Learning outcomes of the course unit
Students attending this course are expected to tackle analysis, assessment and management of complex environmental issues, which challenge the human society.
This course has four main aims.
1) To analyse the outcomes of the Millenium Ecosystem Assessment, in order to identify the contribution of ecology at solving the main problems of the human society. Special attention is paid to ecosystem goods and services, ecosystem degradation and potential for recovery.
2) To focus on biogeochemical processes that support selected ecosystem services, in order to provide tools for a quantitative assessment of such services.
3) To test at the local/regional scale the effectiveness of the ecosystem service approach, through the analysis of study cases.
4) To approach the restoration ecology as a tool for managing and repairing degraded ecosystems.
Objectives 1 and 2 address advanced knowledge and understanding that underpin the capacity of analysing, assessing and managing ecosystems in a problem solving fashion.
Objectives 3 and 4 are finalized at achieving the ability to use ecological concept, theories and data to identify problems, to critically evaluate alternatives and formulate correct responses.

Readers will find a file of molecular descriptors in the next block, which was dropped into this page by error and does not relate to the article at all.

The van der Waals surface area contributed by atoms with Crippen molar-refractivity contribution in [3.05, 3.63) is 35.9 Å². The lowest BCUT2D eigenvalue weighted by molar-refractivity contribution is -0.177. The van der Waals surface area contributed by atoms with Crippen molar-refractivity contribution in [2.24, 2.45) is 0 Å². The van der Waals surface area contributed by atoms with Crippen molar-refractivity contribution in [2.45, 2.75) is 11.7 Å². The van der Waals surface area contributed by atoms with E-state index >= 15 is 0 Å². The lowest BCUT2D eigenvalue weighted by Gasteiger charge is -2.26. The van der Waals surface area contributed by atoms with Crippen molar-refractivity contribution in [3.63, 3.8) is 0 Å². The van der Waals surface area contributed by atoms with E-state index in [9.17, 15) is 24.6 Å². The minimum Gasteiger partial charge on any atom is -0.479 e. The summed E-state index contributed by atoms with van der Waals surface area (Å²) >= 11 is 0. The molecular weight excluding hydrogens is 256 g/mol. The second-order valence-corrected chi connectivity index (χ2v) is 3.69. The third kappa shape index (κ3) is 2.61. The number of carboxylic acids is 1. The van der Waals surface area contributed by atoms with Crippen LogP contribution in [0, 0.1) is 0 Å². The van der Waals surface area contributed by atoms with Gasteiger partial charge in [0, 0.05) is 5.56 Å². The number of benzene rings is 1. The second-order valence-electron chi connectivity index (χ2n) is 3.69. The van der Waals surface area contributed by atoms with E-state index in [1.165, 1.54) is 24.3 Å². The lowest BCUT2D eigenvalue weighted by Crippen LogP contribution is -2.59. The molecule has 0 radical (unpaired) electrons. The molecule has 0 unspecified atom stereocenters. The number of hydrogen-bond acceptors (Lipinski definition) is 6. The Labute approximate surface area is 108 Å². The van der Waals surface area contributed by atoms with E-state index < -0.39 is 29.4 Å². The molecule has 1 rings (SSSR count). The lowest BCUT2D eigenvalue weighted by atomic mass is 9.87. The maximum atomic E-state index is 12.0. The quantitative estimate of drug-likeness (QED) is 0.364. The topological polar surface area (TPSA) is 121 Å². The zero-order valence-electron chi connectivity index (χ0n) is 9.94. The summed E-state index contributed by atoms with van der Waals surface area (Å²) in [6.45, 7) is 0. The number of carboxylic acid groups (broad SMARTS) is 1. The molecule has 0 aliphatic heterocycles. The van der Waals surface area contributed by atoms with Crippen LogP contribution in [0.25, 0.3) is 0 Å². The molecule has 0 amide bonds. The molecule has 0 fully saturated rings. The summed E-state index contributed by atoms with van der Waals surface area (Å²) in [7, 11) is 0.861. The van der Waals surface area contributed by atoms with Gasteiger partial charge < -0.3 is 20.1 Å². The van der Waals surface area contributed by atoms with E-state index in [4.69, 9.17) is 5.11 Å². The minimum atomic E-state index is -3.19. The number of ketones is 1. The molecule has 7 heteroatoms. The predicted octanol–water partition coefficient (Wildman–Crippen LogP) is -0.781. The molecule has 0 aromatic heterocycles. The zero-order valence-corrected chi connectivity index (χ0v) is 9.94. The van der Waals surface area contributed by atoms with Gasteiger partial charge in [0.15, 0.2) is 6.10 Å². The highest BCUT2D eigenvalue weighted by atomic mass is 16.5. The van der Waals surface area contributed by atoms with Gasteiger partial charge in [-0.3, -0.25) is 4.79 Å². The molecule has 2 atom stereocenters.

Concurrently, students are trained to communicate with peers, supervisors and clients and to demonstrate they have skills for undertaking further studies and activities with some autonomy.
Basic background in ecology
Course contents summary
This course composes of four sections.
In the first section the Millenium Ecosystem Assessment is presented as a reference context, which aims at empahsizing the key role ecosystems play for human wellbeing.
In the second section processes, good and services of ecosystems are analysed in a quatitative manner, with both functional and biogeochemical approaches. The main focus is on critical factors that control and drive ecosystem processes.
In the third section altered processes and ecosystem management are analysed with the DPSIR scheme, emphasizing the tight links between pressures, impacts and responses (prevention, remedial and adaption).
In the fourth section, the restoration ecology is proposed as a tool for managing conservation, recovery and restoration of ecosystems. This latter section is based on study cases.
Millenium Ecosystem Assessment as a reference context. Processes, good and services of ecosystems. Changes and persistence of ecosystems. Resilience, stability, thresholds and shifts, sustainability.
Processes, good and services of ecosystems - a biogeochemical approach. Hydrological cycle and water supply. Primary productivity, decomposition and processes of C cycle. Carbon sinks. Processes and regulation of N, P, S, Fe cycling. Biogeochemical buffering capacity.
Altered processes and ecosystem management. Soil uses. Agriculture and animal husbandry. Bioenergetic crops. Nitrogen contamination. Acidification and regulation of CO2 cycle. Lake and coastal eutrophication. Global changes and aquatic ecosystem processes (meromixis, hypoxia, anoxia)